Your working drawings, whilst being a how-to manual for your builder, will not encompass absolutely everything. Let’s look at external suppliers who will add their own technical specifications to your build. In addition to the technical detail you’ll be specifying on plan with your architect, your working drawings might also need to dovetail with technical designs from these external suppliers.
There are usually six potential suppliers whose technical design will need to be accommodated for in the working drawings in order to design:
- Fitted Wardrobes
- Air conditioning systems
- Heating systems
Kitchen technical specification
When it comes to kitchens, you will make arrangements in one of two ways:
- Leave it to the builder to measure up the space and supply a kitchen design from their go-to joinery
- Opt for the design route and head over to a kitchen showroom/supplier yourself
With the former, there are no specific inputs to the working drawings, as implementation takes place on-site during fitting.
With the latter, you will visit showrooms in advance of the build, armed with your extension plans. In this scenario, the kitchen designer will work with the dimensions you supply to design a bespoke scheme you’ll (hopefully) love. Based on this design, your builder will know which points to run utilities to. These runs should be marked on the working drawings, and the kitchen designs placed as an addendum to your master plan, for easy reference.
It is largely the same story with bathrooms. The loo takes centre stage when designing a bathroom, as it must be connected to a rigid four-inch stack pipe, and this can have substantial bearing not only on the design of the bathroom, but on the new space as a whole. Because the stack cannot bend or twist or be made smaller, it is the anchor point around which the rest of the bathroom fixtures and fittings must fit. Macerators can provide flexibility and thus additional configuration options. But they come with drawbacks, most notable of which is the introduction of a mechanical point of failure to the drainage system. Features like wall-hung toilets, powered cabinetry, heated mirrors and the depth of the shower tray are a few things that will require pre-work before installation is possible. Wet rooms will require a lot more preparatory work.
Fitted wardrobe design
Thankfully, there is less dependancy on the design of fitted wardrobes, and the only essential detail to capture on plan is where in a room any wardrobes will be located. This is to ensure that the new (reduced) floor space can be recentred for the location of light fittings, power sockets aren’t lost behind units, cupboard doors can swing open, and that power has been supplied where it’s needed for the fitters.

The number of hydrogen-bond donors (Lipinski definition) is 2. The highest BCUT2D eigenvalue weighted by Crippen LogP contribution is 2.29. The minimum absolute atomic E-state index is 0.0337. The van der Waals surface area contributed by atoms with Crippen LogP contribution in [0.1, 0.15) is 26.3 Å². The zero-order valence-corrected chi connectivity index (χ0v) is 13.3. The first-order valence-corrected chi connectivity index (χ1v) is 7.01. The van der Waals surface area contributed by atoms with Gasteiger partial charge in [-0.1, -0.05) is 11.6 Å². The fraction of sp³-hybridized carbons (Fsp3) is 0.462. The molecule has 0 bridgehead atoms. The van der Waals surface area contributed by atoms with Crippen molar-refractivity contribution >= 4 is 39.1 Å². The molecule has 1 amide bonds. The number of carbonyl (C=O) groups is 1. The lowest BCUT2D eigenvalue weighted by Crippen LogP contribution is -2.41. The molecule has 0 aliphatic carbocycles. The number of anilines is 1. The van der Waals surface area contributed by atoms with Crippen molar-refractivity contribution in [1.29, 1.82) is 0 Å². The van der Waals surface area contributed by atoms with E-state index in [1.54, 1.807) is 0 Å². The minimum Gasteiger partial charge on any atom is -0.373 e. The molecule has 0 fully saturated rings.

Next, it is imperative that the staircase manufacturers get early sight of the extension plan, and that your architect makes any necessary adjustments the scheme to accommodate the installation. Like the soil stack, the staircase is a feature that needs billeting, without compromise or deviation, on account of the strict building regulations governing its design.
Air conditioning installation
In the main, air-conditioning units can be installed under permitted development, save the usual exemptions. However, it is not uncommon for councils to ask for the technical details of the proposed unit, to satisfy any noise pollution concerns. An external unit will need to be cited appropriately, and the internal unit will need to be housed somewhere sympathetic to the new space; and both will need to be worked into the drawings.
Finally, in a similar vein, conventional heating firms and green energy companies (solar, ground source heat pumps, etc) will also need to install internal and external units. The size, spacing, utility connections and maintenance requirements of these should be marked on the drawings if any preparatory works need to be carried out by the builder, or indeed by the structural engineer if structural openings or reinforcements are necessitated.
There are other suppliers whose work may overlap with the production of your working drawings, but their services are less commonly retained for a classic home extension. These include audio-visual, home automation, green roof installers, interior designers and landscaping.
In summary, you may find yourself working with external suppliers who produce their own technical detail. You do not need to import their design to your working drawings, but you should make adequate allowances. That way they can plug into the scheme with minimal friction, and your builder will have foresight of any preparatory works required before the suppliers rock up to the job. Externally supplied designs should be addended to the rest of your plans, for ease of reference.